California Recall Unlikely to Be Repeated Elsewhere
By Jason White, Assistant Staff Writer
The recall of California Gov. Gray Davis (D) has energized political activists trying to oust elected officials in other states, but experts say successful recalls are likely to remain rare.
Davis was ousted Tuesday in an historic election amid widespread voter anger over job losses, tax increases and his handling of the state's energy crisis. Davis will be succeeded by former bodybuilder and actor Arnold Schwarzenegger (R), who won 49 percent of the vote in a field of 135 candidates.
"We're very pleased that the citizens of the state of California ... decided that they were finally going to take back their government. This is only going to reinforce our efforts here," said Susan Janowski, an anti-tax activist hoping to unseat Wisconsin state Sen. Jeff Plale (D).
Janowski is angry with Plale for supporting Gov. Jim Doyle's (D) veto of a property tax freeze earlier this year. Her organization, Recall Plale, has registered with the Secretary of State's office and plans to begin gathering signatures early next year.
"What these folks (behind the recall) are looking for is a do-over. They weren't happy with the results of the first election, so they want a do-over." Plale told Stateline.org.
Political experts said Janowski is not alone in drawing inspiration from what happened with the Davis recall similar campaigns are underway or being talked about in Nevada and Minnesota. But the experts noted that the 17 other states that allow recalls have far more stringent requirements than California.
"In most states, it's much more difficult to recall a state level official or legislator than it is in California. Signature thresholds are much higher and the time period to gather those signatures is much narrower," said Jennie Bowser, a policy analyst at the National Conference of State Legislatures.
Thad Beyle, a political science professor at the University of North Carolina Chapel Hill, said the recall is a wake-up call for politicians at the state and federal level.
"It shows that the economy and the impact of the decline in jobs in so many states is taking a political toll now. This could very well be a wake-up call for the presidential race in 2004," Beyle said.
Dane Waters, executive director of the Initiative and Referendum Institute in Washington, D.C., said the publicity surrounding Schwarzenegger's ascension to the California governor's office has greatly increased recall activity at the grassroots level.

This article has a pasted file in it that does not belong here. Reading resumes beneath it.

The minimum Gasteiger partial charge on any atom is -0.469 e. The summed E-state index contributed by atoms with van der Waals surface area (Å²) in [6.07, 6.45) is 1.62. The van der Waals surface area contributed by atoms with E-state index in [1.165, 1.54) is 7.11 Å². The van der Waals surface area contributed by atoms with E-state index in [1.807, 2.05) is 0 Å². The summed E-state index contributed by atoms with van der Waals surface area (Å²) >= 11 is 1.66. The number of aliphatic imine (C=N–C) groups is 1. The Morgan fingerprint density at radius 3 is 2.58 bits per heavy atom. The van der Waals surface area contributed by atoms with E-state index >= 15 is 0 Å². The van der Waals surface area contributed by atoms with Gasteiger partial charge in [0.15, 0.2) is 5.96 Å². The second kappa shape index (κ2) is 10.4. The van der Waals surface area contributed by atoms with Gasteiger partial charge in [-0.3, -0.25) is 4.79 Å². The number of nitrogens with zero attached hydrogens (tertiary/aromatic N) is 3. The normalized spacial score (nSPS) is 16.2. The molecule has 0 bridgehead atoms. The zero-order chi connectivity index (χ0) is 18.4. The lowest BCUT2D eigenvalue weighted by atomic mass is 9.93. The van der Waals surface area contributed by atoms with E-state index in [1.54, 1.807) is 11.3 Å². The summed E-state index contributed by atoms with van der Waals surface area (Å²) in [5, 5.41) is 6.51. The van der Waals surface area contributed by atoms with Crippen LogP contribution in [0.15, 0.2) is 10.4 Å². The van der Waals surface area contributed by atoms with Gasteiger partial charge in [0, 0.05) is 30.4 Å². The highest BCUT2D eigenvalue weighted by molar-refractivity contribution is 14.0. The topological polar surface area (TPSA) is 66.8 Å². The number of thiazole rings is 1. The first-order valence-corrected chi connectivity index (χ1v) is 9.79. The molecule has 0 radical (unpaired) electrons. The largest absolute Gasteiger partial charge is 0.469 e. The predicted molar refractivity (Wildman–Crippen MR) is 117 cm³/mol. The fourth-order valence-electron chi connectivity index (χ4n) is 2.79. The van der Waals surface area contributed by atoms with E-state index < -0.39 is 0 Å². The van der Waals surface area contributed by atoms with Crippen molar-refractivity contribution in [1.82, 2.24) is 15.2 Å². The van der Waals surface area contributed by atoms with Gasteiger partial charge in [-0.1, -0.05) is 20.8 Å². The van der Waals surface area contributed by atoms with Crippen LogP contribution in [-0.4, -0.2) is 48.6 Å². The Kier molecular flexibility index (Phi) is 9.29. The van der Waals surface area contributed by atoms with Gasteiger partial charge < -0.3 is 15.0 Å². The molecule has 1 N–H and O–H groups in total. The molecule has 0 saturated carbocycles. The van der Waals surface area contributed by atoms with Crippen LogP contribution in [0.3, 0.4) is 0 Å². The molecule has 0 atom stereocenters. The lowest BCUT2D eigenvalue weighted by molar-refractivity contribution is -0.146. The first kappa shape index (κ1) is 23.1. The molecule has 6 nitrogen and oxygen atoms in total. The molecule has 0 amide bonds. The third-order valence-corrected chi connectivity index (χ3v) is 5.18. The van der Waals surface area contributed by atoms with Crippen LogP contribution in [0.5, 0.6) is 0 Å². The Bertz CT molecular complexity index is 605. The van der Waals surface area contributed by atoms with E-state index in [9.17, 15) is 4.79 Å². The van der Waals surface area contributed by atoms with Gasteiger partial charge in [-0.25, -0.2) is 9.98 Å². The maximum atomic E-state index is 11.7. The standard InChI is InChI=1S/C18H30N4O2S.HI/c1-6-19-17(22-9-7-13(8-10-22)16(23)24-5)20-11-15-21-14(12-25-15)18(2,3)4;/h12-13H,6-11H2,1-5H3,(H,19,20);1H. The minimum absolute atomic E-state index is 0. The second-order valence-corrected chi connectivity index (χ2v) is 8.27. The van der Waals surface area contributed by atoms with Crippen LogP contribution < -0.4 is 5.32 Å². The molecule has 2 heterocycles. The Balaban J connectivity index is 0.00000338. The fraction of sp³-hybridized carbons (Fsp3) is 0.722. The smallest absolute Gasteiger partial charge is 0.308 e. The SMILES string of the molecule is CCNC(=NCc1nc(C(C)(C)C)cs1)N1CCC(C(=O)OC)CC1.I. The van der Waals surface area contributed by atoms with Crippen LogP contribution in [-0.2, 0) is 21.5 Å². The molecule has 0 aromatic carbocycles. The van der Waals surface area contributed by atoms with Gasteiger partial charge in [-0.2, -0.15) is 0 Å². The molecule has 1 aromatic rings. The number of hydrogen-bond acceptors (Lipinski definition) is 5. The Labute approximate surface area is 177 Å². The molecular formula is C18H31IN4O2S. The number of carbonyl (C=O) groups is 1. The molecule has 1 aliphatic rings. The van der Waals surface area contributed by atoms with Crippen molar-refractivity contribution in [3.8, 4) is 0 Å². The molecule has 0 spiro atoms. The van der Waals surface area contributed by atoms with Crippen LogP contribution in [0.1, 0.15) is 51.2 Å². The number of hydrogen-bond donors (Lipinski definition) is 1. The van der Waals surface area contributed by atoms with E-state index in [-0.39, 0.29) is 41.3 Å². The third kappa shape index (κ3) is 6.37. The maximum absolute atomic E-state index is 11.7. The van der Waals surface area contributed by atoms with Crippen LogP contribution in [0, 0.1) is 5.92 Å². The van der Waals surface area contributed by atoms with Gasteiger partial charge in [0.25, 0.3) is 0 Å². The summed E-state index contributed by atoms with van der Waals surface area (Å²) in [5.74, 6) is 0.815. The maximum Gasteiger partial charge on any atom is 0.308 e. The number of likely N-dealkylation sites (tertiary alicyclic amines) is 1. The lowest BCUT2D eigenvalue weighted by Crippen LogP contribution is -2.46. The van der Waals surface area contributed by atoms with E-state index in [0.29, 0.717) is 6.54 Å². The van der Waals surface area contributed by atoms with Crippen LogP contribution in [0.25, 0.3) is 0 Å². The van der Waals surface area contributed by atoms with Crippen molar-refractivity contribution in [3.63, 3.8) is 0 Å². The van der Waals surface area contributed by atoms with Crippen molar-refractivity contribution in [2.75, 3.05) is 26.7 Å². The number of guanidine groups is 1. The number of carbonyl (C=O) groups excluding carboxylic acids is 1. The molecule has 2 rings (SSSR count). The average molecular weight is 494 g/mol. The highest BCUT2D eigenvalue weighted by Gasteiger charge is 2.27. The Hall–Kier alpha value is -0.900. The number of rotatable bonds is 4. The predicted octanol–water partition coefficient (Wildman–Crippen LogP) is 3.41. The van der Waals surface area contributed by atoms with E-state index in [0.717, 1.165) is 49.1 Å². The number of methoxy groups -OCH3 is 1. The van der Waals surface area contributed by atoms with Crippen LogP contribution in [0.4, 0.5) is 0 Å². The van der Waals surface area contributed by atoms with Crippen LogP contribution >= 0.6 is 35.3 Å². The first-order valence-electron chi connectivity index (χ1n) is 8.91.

"I get at least ten calls a week. I get calls from political operatives of both parties, activists of all political persuasions, and elected officials of state government who are concerned about recall efforts," he said.
But Waters said he doesn't expect to see much action until the 2004 election cycle.
"Taking on a recall effort now and through the holidays is just not very practical. Recall efforts are difficult," he said.
Davis is only the second governor in American history to be recalled, joining North Dakota Gov. Lynn Frazier (R) in having the dubious distinction. Frazier was recalled in 1921 amid charges that he and officials in a state agency called the Industrial League abused their power and misused state funds.
A conservative Nevada group is trying to add Gov. Kenny Guinn's (R) name to the list, but they are struggling to meet the state's high signature threshold. The group has gathered just 12,000 of the required 128,000 signatures, said Christopher Hansen, vice chairman of the Recall Guinn Committee.
Hansen blamed the slow-going on government obstruction and said he plans to ask for an extension of the 90-day signature-gathering period, which is scheduled to close Nov. 25. Nevada recall campaigns must gather signatures from 25 percent of the people who voted in the last election. In California, the threshold is 12 percent in 160 days.
Recall rumblings are also being heard in Minnesota, where the Democratic-Farmer-Labor Party (DFL) is threatening to undertake a campaign against Gov. Tim Pawlenty (R). But the Minnesota Secretary of State's office reports that no formal recall papers have been filed.
NCSL's Bowser predicted that threatened recalls, rather than successful ones, will be the norm.
"It may very well be that these campaigns start out with every intention of reaching the ballot and recalling the governor or senator or whoever, but the fact of the matter is it's a very difficult standard to achieve in most states. It costs a lot of money and you have to have a lot of very committed people out there. ...It's a standard that I don't think many campaigns can reach," she said.
Eighteen states have recall mechanisms. In addition to California, Minnesota, Nevada, North Dakota and Wisconsin, they are: Alaska, Arizona, Colorado, Georgia, Idaho, Kansas, Louisiana, Michigan, Montana, New Jersey, Oregon, Rhode Island and Washington.